I could seek this stuff out in Melbourne. But I don’t. Maybe I’m lazy, maybe it’s just too damn hard to find, or the effort doesn’t yield the best payout.

My last visit to Brooklyn, I helped put an art piece together in a Saturday morning, attended a conference with 10,000 other Santas in the afternoon, and then sat in a diner the next day eating eggs and listening to an old Yank rant over “cawfee” like an extra on the set of Seinfeld.

It’s not a one-off, the diverse, colourful NYC experiences are always on, and you don’t have to look far.

So next month I’m moving to New York. I’m going to help open the East Coast office for one of the most exciting start-ups on the planet, Yammer. (More on that later.)

I’m interested in what you think. Have you lived in New York? Got any tips?

And what is it about a city that draws you to live in it?

12 thoughts on “Why move to New York?

  1. Lived on and off in NYC a number of times. I’d add another attribute to those you mention; unrelenting energy. Which is invigorating and can be wearing. I love frequent area excursions to de-citify: Storm King, a fabulous huge outdoor art installation park north of the city and across the Hudson but easily accessible; the beaches of course on Long Island; lovely western Connecticut. Even the Appalachian Trail to the West is pretty accessible, with wonderful shoulder-season hiking. And both Boston and D.C. are only a quick bullet train ride away. Good luck!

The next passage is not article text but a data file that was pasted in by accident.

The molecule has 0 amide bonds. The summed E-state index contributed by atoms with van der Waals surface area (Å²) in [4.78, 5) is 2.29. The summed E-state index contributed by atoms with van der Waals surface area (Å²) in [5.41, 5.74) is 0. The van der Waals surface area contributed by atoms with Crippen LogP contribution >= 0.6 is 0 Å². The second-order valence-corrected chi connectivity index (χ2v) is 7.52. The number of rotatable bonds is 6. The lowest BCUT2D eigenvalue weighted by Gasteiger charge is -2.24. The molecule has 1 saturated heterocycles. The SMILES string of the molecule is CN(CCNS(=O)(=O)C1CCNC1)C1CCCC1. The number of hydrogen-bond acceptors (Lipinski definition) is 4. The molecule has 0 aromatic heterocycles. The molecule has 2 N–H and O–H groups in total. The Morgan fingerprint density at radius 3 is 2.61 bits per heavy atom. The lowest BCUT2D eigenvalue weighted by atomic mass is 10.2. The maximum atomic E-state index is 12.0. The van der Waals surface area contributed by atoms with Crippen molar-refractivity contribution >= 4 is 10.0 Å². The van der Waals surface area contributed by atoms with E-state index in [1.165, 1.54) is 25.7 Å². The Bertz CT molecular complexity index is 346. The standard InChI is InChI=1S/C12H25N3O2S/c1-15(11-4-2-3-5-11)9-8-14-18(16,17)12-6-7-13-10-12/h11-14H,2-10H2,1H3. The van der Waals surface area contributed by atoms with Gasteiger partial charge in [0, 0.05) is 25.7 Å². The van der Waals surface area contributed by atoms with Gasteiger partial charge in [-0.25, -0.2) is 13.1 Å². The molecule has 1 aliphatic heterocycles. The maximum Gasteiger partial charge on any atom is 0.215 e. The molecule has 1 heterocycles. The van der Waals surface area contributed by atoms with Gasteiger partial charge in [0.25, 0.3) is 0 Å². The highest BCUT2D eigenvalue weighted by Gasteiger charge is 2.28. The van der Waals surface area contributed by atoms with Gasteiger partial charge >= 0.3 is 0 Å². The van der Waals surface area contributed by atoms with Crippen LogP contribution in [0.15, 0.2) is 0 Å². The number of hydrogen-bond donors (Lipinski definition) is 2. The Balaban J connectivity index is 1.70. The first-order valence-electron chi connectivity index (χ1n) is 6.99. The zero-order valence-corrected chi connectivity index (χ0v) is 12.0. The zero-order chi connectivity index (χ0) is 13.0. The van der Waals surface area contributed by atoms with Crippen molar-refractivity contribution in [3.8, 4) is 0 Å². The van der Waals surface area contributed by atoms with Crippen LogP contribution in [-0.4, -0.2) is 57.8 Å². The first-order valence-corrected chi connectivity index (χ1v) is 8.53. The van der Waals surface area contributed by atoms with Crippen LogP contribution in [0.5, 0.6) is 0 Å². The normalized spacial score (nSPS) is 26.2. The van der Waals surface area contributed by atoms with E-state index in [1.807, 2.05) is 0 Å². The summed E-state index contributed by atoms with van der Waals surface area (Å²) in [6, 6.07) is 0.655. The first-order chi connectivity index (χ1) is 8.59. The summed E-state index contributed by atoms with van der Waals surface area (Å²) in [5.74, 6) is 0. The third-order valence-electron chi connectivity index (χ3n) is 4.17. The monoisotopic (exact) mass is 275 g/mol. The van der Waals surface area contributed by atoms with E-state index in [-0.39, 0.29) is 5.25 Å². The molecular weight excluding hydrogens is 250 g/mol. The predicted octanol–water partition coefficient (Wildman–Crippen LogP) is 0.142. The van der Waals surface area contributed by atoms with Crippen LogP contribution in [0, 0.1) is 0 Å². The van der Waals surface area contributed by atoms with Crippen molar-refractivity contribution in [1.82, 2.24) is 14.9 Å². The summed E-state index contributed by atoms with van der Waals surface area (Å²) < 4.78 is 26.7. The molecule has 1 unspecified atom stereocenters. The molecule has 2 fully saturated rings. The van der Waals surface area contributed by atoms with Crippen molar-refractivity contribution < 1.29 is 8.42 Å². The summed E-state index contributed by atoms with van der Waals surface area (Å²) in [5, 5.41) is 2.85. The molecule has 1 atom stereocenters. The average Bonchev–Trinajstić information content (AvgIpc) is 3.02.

2. As a native Manhattanite living in Sydney for some years now, I’m clearly biased but I think you’re onto something. I had lived there for 25 years and came to Sydney because it was such a different lifestyle that I knew I would benefit from. However I think everyone needs to live in NYC for at least a little while.

    Having said that, it tends to turn people a little crazy after a while – a somewhat natural side effect from constantly being surrounded by all that energy, competition, and pressure.

    Until that all hits you though – enjoy!